Across the river from Virginia, Maryland has no time limits on its public rest areas. "We wouldn't interfere with their rest," Maryland State Police spokesman Pete Piringer said. "We encourage people to rest. Unless there is some illegal activity or a complaint of some sort, we leave them be."

Maryland has 10 public rest areas and recently opened 20 park-and-ride lots to truckers for overnight parking only. In addition, the state is allowing truckers to park in weigh stations when the stations are not in use, said Joe Foster, special assistant to the state secretary of transportation.

In the spring, the state began posting signs in the Interstate 95 corridor to tell truckers the location of the nearest private truck stops. And it is distributing maps showing the locations and capacities for all public and private rest areas. "In a lot of instances when they get tired, truckers find a safe spot on the shoulder to pull over," said Chuck Brown, spokesman at the Maryland Department of Transportation. "They could be just a few miles away from a rest area, but they don't know that."

The District has no rest areas for truckers.

Truck accidents claimed more than 5,300 lives last year, and the U.S. General Accounting Office predicted the figure will rise to 6,000 next year--prompting the House of Representatives last week to approve a bill to create a new truck safety agency.

Ron Knipling, chief of the research division in the Office of Motor Carrier Safety at the U.S. Department of Transportation, said measuring the role of driver fatigue in accidents is difficult. But a recent federal survey estimated that fatigue is a factor in 18 to 40 percent of all fatal crashes involving long-haul truck drivers.

Public rest areas for trucks are built by states with federal highway dollars. While the trucking industry is lobbying the federal government to expand the rest areas, the operators of private, for-profit truck stops say there is plenty of room for the nation's 3 million commercial truck drivers.

The private truck-stop operators, who own about 250,000 spaces and stand to lose some business from additional public rest areas, say the trucking industry is trying to get taxpayers to pick up its cost of doing business.

"The Federal Aviation Administration doesn't build hotels at airports for pilots. That's what you have the private industry for," said Scot Imus, of the National Association of Truck Stop Operators, which represents about 2,000 private truck stops nationwide.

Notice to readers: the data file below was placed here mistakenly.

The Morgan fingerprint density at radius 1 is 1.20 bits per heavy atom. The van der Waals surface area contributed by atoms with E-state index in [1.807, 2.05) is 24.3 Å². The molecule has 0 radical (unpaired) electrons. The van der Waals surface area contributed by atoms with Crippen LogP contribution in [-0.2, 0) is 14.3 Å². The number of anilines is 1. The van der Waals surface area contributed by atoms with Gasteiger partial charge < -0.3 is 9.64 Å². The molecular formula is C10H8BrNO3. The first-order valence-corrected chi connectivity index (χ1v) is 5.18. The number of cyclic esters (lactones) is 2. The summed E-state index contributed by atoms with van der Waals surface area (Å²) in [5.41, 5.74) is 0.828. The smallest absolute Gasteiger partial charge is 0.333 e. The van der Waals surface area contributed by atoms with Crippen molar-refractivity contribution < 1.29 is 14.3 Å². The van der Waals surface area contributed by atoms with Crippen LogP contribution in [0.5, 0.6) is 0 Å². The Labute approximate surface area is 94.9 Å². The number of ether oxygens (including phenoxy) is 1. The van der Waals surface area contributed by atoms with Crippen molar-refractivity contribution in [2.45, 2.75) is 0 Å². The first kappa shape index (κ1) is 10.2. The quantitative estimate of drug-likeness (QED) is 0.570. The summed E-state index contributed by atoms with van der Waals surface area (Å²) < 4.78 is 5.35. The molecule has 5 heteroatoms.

The Federal Highway Administration is studying the issue and is to recommend by June 2001 whether additional public rest areas are needed.

Ray Krammes, a research engineer with the agency, said there are some indications of a shortage of spaces, such as truckers parking overnight along highway shoulders and exit ramps. And he said the parking problems are acute in congested regions such as the I-95 corridor through Baltimore and the highways around Los Angeles.

Most private truck stops don't charge for overnight parking; many offer it free with a fuel purchase. The truck stops earn most of their profit from food, showers and the supplies they sell to truckers. The private stops are open 24 hours a day and usually have no time limits.

But the private stops often are farther from the highway than public rest areas. And in the pressure to stay on schedule, many truckers opt for the closest haven.

Meanwhile, citizens band radios in truck cabs across the country continue to buzz with late-night conversations about motion and rest.

"The whole object is to get from point A to point B safely and make money," said Marsh, who was hauling four fiberglass horse statues from California to a restaurant in Rockville on the night he was ticketed in Charlottesville. "I drive until I'm tired--and not beyond. But this problem with parking is not going away."

CAPTION: Richard Marsh thought he was doing the right thing when he slept at a rest area near Charlottesville. He got a ticket for staying too long.